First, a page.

General Alexander was ordered to knock the rails about them and drive them out, and was partially successful, but the enemy got back before our infantry could reach them, so we had to carry the line by assault.
Part of our line drove up in fine style, and was measurably successful, but other parts, smarting under the stiff musket fire, hesitated and lay down under such slight shelter as they could find, but close under fire,--so close that to remain inactive would endanger repulse.
Captain Winthrop, of Alexander's staff, appreciating the crisis, dashed forward on his horse and led the halting lines successfully over the works.
In his gallant ride he received a very severe hurt.
Neither our numbers nor our condition were such as to warrant further aggressive action at the moment, nor, in fact, until the column from Virginia joined us. Our sharp-shooters were advanced from night to night and pitted before daylight, each line being held by new forces as the advance was made.
el McElroy, of the Thirteenth Mississippi Regiment, and Colonel Thomas, of the Sixteenth Georgia, who also died in the ditch; Lieutenant Cumming, adjutant of the Sixteenth Georgia Regiment, who overcame all obstacles, crowned the parapet with ten or a dozen men, and, entering the fort through one of the embrasures, was taken prisoner; and Colonel Fiser, of the Eighteenth Mississippi, who lost an arm while on the parapet.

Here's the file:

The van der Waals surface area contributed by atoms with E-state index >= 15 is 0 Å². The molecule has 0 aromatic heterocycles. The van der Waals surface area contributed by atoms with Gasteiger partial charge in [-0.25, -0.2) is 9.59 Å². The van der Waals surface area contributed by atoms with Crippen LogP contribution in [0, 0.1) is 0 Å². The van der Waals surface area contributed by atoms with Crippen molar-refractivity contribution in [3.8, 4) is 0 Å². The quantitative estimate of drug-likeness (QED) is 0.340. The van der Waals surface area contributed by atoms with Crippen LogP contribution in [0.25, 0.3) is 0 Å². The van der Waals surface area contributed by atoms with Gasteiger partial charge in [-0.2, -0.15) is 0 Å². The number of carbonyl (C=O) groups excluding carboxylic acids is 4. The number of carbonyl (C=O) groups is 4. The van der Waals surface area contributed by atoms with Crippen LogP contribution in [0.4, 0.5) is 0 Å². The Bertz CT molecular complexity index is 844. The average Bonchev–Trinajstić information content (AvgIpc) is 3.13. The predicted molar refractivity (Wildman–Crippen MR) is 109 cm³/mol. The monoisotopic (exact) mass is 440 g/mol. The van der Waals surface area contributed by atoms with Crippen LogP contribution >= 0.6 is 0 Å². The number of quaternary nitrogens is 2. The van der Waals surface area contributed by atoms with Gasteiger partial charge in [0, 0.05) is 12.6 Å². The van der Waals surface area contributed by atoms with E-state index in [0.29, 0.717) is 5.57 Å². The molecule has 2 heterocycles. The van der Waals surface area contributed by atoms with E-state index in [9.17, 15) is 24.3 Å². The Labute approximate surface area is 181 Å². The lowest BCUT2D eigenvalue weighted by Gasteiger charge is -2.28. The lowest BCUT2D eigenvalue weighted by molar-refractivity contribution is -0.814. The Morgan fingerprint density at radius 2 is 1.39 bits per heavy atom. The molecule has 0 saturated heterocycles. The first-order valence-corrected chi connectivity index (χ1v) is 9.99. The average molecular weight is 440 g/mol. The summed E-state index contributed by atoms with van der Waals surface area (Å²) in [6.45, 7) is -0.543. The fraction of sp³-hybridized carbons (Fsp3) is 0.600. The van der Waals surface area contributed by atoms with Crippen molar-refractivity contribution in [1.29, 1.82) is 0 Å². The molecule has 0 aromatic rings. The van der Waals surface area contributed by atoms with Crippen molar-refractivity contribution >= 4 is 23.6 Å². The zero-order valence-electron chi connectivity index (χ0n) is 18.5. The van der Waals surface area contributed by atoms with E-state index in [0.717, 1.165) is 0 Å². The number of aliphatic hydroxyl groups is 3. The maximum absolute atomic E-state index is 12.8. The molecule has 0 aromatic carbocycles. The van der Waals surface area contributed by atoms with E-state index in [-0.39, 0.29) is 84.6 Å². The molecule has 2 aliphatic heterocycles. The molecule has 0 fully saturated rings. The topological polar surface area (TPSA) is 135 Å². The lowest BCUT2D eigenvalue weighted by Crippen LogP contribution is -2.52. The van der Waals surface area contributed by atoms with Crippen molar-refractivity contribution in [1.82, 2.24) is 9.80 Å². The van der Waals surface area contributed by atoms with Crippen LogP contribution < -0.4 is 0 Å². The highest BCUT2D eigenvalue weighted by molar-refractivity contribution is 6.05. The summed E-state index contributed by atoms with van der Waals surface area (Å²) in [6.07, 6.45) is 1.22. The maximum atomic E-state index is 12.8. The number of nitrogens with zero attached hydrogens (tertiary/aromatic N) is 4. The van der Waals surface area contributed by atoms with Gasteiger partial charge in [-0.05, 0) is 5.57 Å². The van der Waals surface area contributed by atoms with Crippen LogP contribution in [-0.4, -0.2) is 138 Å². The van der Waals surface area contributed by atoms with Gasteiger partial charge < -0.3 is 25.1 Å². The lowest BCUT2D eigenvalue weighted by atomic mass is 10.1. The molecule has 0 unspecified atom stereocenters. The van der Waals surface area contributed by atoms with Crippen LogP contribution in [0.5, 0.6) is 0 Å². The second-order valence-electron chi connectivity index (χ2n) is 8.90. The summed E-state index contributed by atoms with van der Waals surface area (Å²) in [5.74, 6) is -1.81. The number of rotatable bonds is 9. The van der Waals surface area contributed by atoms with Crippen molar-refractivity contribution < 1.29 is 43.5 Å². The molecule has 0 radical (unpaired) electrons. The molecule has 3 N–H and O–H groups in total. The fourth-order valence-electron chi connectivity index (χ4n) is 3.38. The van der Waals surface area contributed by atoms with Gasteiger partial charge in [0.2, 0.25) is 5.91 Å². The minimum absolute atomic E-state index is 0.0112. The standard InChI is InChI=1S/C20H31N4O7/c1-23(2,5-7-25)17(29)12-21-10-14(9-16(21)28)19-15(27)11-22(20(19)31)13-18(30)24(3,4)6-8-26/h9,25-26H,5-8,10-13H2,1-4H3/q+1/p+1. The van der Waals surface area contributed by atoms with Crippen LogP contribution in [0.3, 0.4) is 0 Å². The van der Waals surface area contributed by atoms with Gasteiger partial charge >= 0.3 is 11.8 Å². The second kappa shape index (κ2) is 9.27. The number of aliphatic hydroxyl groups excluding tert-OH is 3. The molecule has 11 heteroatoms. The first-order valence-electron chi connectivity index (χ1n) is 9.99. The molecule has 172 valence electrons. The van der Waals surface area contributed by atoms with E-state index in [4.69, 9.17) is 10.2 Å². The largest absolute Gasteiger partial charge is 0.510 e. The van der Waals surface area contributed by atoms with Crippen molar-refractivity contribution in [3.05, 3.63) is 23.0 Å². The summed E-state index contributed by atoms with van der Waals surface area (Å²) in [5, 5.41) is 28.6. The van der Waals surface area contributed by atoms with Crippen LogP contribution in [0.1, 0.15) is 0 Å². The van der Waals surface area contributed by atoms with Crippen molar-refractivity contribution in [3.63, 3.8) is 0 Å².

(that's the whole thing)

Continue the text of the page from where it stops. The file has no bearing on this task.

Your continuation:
Not the least of the gallant acts of the campaign was the dash of Captain Winthrop, who led our once halting lines over the rail defences at Knoxville.
The transfer of the army to the east bank of the river was executed by diligent work and the use of such flat-boats and other means of crossing as we could collect and construct.
We were over by the 20th, and before Christmas were in our camps along the railroad, near Morristown.
Blankets and clothes were very scarce, shoes more so, but all knew how to enjoy the beautiful country in which we found ourselves.